Keywords: Atomic Force Spectroscopy, Viscoelasticity, cross-linking, corneal stroma

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1442 Investigation of Ignition Delay for Low Molecular Hydrocarbon Fuel and Oxygen Mixture behind the Reflected Shock

Authors: Aldin Justin Sundararaj, A. N. Subash, K. R. Guna, B. C. Pillai

Abstract:

A systematic study has been made for ignition delay times measurement behind a reflected shock wave for the low molecular weight hydrocarbon fuel in argon simulated gas mixtures. The low molecular hydrocarbon fuel–oxygen was diluted with argon for desired concentration is taken for the study. The suitability of the shock tube for measuring the ignition delay time is demonstrated by measuring the ignition delay for the liquefied petroleum gas for equivalence ratios (ф=0.5 & 1) in the temperature range 1150-1650 K. The pressure range was fixed from 5-15 bar. The ignition delay was measured by recording the ignition-induced pressure jump and emission from CH radical simultaneously. From conducting experiments, it was found that the ignition delay time for liquefied petroleum gas reduces with increase in temperature. The shock tube was calibrated for ethane-oxygen gas mixture and the results obtained from this study is compared with the earlier reported values and found to be comparably well suited for the measurement of ignition delay times. The above work was carried out using the shock tube facility at propulsion and high enthalpy laboratory, Karunya University.

Keywords: ignition delay, shock wave, LPG, reflected shock

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1441 Preliminary Analysis of a Phylogeography Study of Dendropsophus minutus in the Guiana Shield

Authors: Mera-Martínez Daniela

Abstract:

Dendropsophus minutus, is a species distributed in South America including the slopes of the Andes, the Amazon basin, forests of southeastern Brazil and in Guyana where tropical forests are characteristic. The relationship of amphibians found in this locality is evidenced by molecular markers, with the objective of analyzing if the geographic distance is influencing the structure of the populations of D. minutus in Guyana; we analyzed 65 sequences from the 3 localities of Guyana where haplotype networks, Mantel Test and phylogeny were realized to know the influence. It was evidenced that there is a haplotypic difference in the locality of Guyana compared to Suriname and French Guyana, but this does not have a correlation with the geographic distance, but this one can be influenced by the conditions of the places.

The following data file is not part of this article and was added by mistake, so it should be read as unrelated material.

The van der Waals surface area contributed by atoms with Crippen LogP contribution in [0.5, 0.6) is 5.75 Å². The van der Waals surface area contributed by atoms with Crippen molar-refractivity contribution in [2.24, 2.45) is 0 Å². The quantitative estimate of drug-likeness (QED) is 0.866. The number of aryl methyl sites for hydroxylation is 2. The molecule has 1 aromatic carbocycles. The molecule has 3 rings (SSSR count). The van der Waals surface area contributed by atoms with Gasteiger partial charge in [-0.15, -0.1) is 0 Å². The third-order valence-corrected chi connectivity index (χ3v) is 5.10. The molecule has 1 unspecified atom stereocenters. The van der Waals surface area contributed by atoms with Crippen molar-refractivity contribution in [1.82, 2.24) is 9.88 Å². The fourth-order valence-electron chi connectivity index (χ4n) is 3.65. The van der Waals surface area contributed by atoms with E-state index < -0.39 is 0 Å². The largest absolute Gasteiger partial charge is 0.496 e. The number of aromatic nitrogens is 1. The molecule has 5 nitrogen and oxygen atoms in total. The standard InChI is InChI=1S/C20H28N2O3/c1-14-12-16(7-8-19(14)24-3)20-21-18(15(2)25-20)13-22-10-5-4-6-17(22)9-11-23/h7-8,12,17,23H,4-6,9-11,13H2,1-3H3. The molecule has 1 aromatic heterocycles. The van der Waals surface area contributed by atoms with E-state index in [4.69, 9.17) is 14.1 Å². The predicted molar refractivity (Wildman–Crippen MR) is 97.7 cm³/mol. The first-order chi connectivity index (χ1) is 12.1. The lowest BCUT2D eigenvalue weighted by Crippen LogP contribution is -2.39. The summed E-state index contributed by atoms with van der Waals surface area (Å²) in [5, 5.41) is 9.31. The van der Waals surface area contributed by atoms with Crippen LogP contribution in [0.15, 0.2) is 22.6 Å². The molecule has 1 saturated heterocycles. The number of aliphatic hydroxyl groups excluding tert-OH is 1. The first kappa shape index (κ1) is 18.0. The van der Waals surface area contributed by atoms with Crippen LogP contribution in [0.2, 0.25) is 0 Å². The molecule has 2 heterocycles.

Keywords: Phylogeography, Molecular markers, Dendropsophus, geographic distance

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1440 Poly (N-Isopropyl Acrylamide-Co-Acrylic Acid)-Graft-Polyaspartate Coated Magnetic Nanoparticles for Molecular Imaging and Therapy

Authors: Van Tran Thi Thuy, Dukjoon Kim

Abstract:

A series of pH- and thermosensitive poly(N-isopropyl acrylamide-co-acrylic acid) were synthesized by radical polymerization and grafted on poly succinimide backbones. The poly succinimide derivatives synthesized were coated on iron oxide magnetic nanoparticles for potential applications in drug delivery systems with theranostic and molecular imaging. The structure of polymer shell was confirmed by FT-IR, H-NMR spectroscopies. Its thermal behavior was tested by UV-Vis spectroscopy. The particle size and its distribution are measured by dynamic light scattering (DLS) and transmission electron microscope (TEM). The mean diameter of the core-shell structure is from 20 to 80 nm.